Despite the drizzle and sluggish cryptocurrency prices, there was a sense that we were witnessing history at the recent Nordic Fintech Week in Denmark.
Cryptocurrencies, blockchain and fintech are gaining a large share of venture capital (VC) funds and growing their share. That figure will reach $25.2 billion (R455.9 billion) in 2021, an increase of 800% from 2020. And things are just getting started.
Fintech experts say ‘pessimists’ like to whack the never-ending plummeting Bitcoin price, but this ‘crypto winter’ nonetheless promises $31 billion in VC investment in 2022. It is expected to bring in US$ (R560.8 billion). , investors and startup advisors Mike Segal.
“Venture capital is an industry with a 99% failure rate and very high returns,” says Sigal.
“To do this, the industry has developed a unique way of investing in disruptive innovation over the last 80 years.”
There’s a lot to learn by looking at how VCs do it. What they are currently doing is investing in crypto-related technology.
It is categorized as:
- Blockchain technology – the backbone of all crypto.
- NFTs (Non-Fungible Tokens) are more than just expensive artwork, they are also an integral part of the Metaverse.
- Metaverse (a suite of technologies including virtual and augmented reality)
- Smart contracts, and all the cool things you can do with them (like performing financial transactions without human intervention).
- Decentralized Finance (DeFi) – A growing market where people can lend, borrow, earn interest, and trade without going through credit committees or human agents.
- Web3 – Decentralized storage of data using blockchain technology. The current version of the Internet is Web2, owned by technology giants such as Facebook and Google. Web3 is more private, allowing users to own their own digital footprint and monetize it.
The number of financing deals for the above technologies is projected to reach 1,842 in 2022 from 1,312 in 2021.
A series of fundraising deals
New VC deals for cryptocurrency companies are pouring in. For example, the FTX crypto exchange, which was reportedly in talks to raise $1 billion in funding just days ago, is valued at a staggering $32 billion. CNBC.
Crypto data company Messari has raised $35 million in Series B funding. The company transforms blockchain data into standardized reports.
BlackRock, the world’s largest asset manager, launched a private trust in August to give institutional investors direct exposure to Bitcoin.
In August, as we entered the supposed “crypto winter,” the world’s most influential investment management firm decided to bet on Bitcoin. This in itself is a bet for unrequited institutional investors on this new digital asset.
Today, the Metaverse is a distant concept, a vision of the merging of the real and digital worlds. No one is entirely sure what it looks like now. We’ll all be wearing virtual reality goggles, but VC is sure of one thing. It relies heavily on blockchains, tokens, and NFTs.
Funding for the Metaverse skyrocketed in 2021 when Facebook changed its name to Meta and announced its vision for the Metaverse. By September 2022, Metaverse startups and companies have closed more funding than all of 2021.
Online gaming has welcomed NFTs and tokens with open arms.
NFTs allow users to own completely unique items in-game. Connecting to the blockchain allows users to easily trade their tokens and developers to easily monetize their games.
Global revenue for the online gaming market in 2019 was $152 billion, Segal said in his presentation. By comparison, the music industry is only a third of that, worth $57 billion.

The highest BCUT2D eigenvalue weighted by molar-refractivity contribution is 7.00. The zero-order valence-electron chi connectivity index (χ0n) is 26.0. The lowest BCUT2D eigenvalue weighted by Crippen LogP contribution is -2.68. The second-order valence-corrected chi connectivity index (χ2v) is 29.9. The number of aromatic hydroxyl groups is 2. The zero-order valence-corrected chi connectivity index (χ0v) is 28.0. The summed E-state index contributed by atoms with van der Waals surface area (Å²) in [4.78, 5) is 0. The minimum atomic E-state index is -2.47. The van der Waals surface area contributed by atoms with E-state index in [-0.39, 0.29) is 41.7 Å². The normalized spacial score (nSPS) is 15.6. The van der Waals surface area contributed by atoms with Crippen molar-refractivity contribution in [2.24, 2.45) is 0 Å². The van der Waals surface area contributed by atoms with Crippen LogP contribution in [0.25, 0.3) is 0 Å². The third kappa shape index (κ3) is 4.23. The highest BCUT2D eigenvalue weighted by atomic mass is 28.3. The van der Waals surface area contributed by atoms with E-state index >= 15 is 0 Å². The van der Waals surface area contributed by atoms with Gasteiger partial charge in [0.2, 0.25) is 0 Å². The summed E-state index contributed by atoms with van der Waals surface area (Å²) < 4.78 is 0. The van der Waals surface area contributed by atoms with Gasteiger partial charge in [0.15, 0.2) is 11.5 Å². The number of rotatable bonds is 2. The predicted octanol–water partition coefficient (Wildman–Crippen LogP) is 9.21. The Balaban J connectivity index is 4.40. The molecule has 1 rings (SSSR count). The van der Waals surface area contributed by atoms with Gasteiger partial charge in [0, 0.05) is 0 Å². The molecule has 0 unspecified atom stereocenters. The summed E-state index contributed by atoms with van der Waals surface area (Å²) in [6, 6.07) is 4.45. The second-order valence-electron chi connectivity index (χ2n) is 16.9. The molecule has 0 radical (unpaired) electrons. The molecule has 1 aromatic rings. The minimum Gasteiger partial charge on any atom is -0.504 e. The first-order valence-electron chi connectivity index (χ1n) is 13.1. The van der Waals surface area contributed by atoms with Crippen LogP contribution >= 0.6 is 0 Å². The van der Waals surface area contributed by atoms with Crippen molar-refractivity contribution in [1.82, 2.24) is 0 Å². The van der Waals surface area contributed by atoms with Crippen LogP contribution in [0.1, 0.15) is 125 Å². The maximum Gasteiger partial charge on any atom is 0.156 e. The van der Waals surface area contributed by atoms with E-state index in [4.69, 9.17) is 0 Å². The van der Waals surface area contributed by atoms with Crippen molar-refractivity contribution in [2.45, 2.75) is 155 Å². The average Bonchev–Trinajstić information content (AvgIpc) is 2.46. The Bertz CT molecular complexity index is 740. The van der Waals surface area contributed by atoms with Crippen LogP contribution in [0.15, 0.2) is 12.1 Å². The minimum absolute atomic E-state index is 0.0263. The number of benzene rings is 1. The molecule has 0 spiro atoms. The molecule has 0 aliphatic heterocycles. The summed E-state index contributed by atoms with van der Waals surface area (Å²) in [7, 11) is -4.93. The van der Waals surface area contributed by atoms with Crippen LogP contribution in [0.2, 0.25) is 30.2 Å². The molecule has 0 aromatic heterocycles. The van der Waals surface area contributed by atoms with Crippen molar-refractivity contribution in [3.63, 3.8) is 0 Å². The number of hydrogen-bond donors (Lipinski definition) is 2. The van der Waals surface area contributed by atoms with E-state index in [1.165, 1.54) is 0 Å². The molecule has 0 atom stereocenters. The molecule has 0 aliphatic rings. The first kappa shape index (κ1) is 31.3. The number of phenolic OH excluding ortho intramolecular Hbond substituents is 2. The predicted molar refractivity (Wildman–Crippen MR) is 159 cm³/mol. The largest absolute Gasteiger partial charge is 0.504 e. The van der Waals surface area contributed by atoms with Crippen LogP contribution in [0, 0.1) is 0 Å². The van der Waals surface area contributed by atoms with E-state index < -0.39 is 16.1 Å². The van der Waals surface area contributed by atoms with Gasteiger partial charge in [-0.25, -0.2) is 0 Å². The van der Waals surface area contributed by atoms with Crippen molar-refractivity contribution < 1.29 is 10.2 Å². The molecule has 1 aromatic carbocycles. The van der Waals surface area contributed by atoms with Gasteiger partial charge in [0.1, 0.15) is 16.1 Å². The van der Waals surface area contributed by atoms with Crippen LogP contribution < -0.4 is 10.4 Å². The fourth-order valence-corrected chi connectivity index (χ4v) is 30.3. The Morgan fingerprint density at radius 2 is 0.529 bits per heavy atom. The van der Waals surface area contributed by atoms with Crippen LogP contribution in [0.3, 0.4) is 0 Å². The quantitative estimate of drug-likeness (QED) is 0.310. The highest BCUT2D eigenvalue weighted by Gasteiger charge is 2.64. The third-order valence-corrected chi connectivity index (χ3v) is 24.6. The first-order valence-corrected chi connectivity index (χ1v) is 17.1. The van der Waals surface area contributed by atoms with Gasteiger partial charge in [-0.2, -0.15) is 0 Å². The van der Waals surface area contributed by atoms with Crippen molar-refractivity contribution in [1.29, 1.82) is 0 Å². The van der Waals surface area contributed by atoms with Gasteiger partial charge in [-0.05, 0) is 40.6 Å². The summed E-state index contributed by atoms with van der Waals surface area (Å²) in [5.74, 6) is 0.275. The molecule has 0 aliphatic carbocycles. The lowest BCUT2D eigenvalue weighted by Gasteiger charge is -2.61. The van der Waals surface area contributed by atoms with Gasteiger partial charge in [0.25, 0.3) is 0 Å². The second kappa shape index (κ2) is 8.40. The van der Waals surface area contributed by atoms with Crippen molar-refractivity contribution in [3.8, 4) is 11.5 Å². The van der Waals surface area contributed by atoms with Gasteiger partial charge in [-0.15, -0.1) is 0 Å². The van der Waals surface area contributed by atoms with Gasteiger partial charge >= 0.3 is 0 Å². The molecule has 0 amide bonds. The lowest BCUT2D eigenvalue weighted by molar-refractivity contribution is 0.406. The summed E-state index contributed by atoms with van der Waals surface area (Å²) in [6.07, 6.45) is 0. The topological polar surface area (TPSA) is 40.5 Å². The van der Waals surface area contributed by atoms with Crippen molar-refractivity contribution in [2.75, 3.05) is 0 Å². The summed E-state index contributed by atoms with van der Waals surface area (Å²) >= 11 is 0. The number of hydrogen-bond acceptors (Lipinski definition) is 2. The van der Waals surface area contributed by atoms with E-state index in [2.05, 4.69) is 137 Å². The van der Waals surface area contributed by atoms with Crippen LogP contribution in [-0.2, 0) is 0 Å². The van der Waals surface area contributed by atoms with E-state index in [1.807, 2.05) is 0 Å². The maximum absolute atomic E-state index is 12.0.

Adoption of blockchain technology by giant corporations
It’s hard to find a single giant company that hasn’t stepped into the blockchain, cryptocurrency, metaverse, or NFT space.
Luxury jewelery maker Tiffany & Co has unveiled an NFT collection of 250 CryptoPunks. This is one of our most popular NFT collections and is connected to a real pendant.
The project sold out in 22 minutes and raised over $12.5 million in ETH. report blockwork.
That was back in August, in the midst of a supposed crypto winter.
Atari, Disney, Gucci, McDonald’s, Coca-Cola, Amazon, Shopify, Netflix, Google, and countless other giants are just a few of the major companies interested in cryptocurrencies, blockchains, metaverses, or NFTs. It’s a handful.
Nike has made over $185.3 million in NFTs. A user has purchased a sneaker and also has a metaverse/NFT version of it to indicate that they are the sole owner of that sneaker. Think of it as a certificate of authenticity.
Andreessen Horowitz, one of the world’s most influential VCs, raised a $4.5 billion cryptocurrency fund in May. By August, he decided to go all out with betting on cryptocurrencies in order to “de-concentrate the power of Big Tech.” reported by the Financial Times.
That Big Tech power is the five companies (Netflix, Google, Amazon, Meta (Facebook), Microsoft, and Apple) that probably control 43% of internet traffic.
According to the Financial Times, the venture capital firm was “looking to hone a new investment strategy built around cryptocurrencies and digital tokens.”
Blockchain takes hold
Sigal’s talk at Nordic Fintech Week wasn’t the only highlight of how deeply this technology has permeated the business world.
Global Blockchain Business Council CEO Sandra Ro said a quick search for “blockchain jobs” on LinkedIn brings up more than 50,000 results. The same search a few years ago only found a few hundred.
Blockchain is a thing. It’s not just a fad.
Interest explodes and never goes away. And Segal’s final message was clear. Companies that don’t jump on the bandwagon now miss out on big opportunities.
R Paulo Delgado is a crypto writer looking to the strange and human stories behind the always fascinating leaps and stumbling blocks of this new asset class.